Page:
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Limewashing at Lavenham Guildhall

A contractor applying limewash by hand on the gable end at Lavenham Guildhall, Suffolk.
Limewashing the gable end of Lavenham Guildhall | © National Trust Images/Richard Scott

Every five years we work with local contractors to protect the timbers and plaster of Lavenham Guildhall by applying several coats of limewash. Find out more about the process, why it’s so important for timber-framed buildings like the Guildhall and how we carry out the work.

Limewashing at Lavenham Guildhall

East Anglia has a wealth of timber-framed buildings, many of which, like the Guildhall, were built with exuberant carvings to display the carpenter’s skills as well as the owner’s wealth. These carved timbers were intended to be seen and some were covered by a skin of lime render.

As part of our conservation of the Guildhall and to protect its intricate 16th-century carvings, every five years we coat the entire Guildhall building with several coats of limewash.

What is limewashing?

Limewashing is a traditional preservative. Exposed timber frames are painted with a ‘wash’ of lime that acts as a preservative against pollutants and other destructive elements in the atmosphere.

The lime becomes ingrained in the beams, preventing moisture from penetrating while allowing the wood to breathe. It also prevents bug infestations. Two or three coats are applied, after which any excess is brushed off.

Detail of the medieval timbers of Lavenham Guildhall, Suffolk
Detail of the timbers of Lavenham Guildhall | © National Trust Images/John Millar

Aren’t the timbers supposed to be black?

The timbers of the Guildhall would have originally looked as they do today, with a limewash finish. It was only during Victorian times that it became more fashionable to use oil-based paints, or to darken the timbers with black emulsion.

Unfortunately, this can cause more harm to the timber frames as it seals in the moisture. This makes woodworm and death watch beetle infestations more likely to develop as the treatment isn't breathable.

In keeping with the Guildhall’s history, we take great care to preserve the building’s original nature by using authentic and original quality coatings and products – in this case, limewash. Over time the weather removes the lime, showing the weathered oak as a silver-grey colour.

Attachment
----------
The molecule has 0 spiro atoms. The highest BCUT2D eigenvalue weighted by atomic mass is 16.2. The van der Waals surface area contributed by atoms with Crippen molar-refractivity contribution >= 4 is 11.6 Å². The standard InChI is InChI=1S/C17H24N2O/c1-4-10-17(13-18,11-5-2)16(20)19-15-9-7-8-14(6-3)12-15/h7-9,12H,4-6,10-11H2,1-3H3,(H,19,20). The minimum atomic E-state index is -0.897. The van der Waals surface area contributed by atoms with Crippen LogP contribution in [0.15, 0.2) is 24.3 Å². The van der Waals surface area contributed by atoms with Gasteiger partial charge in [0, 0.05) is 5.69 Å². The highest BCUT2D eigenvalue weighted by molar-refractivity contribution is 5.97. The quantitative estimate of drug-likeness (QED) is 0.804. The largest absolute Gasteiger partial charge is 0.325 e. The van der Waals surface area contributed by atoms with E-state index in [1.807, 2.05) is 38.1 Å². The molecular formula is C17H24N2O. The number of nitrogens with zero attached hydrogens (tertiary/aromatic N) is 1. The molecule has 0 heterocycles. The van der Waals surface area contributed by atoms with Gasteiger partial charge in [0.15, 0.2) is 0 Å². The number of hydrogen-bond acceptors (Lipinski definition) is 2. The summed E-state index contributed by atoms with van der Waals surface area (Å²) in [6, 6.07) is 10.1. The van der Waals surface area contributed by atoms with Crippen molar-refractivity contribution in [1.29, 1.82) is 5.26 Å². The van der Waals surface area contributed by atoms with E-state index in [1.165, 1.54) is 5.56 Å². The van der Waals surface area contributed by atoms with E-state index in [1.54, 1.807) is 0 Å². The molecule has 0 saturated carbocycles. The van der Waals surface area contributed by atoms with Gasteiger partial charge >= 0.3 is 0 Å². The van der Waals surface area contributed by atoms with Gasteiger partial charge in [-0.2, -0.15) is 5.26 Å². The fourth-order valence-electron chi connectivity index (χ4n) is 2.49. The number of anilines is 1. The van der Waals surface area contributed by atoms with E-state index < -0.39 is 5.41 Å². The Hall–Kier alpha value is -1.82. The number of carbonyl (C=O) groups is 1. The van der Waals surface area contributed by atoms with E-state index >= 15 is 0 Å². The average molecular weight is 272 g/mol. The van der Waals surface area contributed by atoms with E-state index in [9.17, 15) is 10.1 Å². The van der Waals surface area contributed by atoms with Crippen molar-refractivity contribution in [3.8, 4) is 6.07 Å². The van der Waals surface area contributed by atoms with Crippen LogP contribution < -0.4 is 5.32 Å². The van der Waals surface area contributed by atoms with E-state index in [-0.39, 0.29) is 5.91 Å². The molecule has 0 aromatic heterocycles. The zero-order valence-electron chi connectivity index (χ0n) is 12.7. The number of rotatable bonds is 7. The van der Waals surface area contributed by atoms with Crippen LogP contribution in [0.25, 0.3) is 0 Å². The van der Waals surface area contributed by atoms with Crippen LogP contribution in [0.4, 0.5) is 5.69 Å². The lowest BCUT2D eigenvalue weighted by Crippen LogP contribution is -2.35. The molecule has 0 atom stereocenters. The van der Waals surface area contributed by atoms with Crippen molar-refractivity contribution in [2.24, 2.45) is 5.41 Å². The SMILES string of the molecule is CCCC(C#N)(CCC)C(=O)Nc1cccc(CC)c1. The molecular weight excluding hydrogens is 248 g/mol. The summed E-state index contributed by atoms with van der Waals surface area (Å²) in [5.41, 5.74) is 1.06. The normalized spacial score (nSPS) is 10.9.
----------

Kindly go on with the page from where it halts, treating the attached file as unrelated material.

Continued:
How we carry out the work

A project on a grand scale like this takes a lot of planning and managing and, as it’s an exterior job, progress can be affected by the weather. We work with local producers and contractors for both the limewash itself and the application and execution of the project.

The work takes between eight and 10 weeks, and we usually apply three coats of the limewash. We don’t need to limewash both the plaster and the timbers every time; in 2012 we did both but in 2017 only the plaster required work.

Scaffolding on the Market Place facade of Lavenham Guildhall, Suffolk, in preparation for limewashing.
Scaffolding on Lavenham Guildhall in preparation for limewashing | © National Trust Images/Richard Scott

Erecting scaffolding

Scaffolding is unsightly on a building such as the Guildhall, but it’s the safest and most efficient way to get up close to the surfaces for the initial inspection and to apply the limewash thoroughly.

Painting by hand

You might imagine we spray the limewash onto the building but in fact it’s all done by hand. This is the only way can we ensure the limewash is thoroughly ingrained into the fabric of the building and therefore protected from the weather and pollutants for the next five years.

A dangerous material

Limewash is a hazardous material which can cause irritation and damage to the eyes and skin, so we must be very careful when we are applying it. We protect nearby plants and wildlife, both on our site and on neighbouring properties.

Thank you

With your ongoing support, we're able to continue our vital conservation work. Thank you for helping to protect these special places.

Two small bronze rabbits sit on a brick wall in the courtyard garden at Lavenham Guildhall in Suffolk


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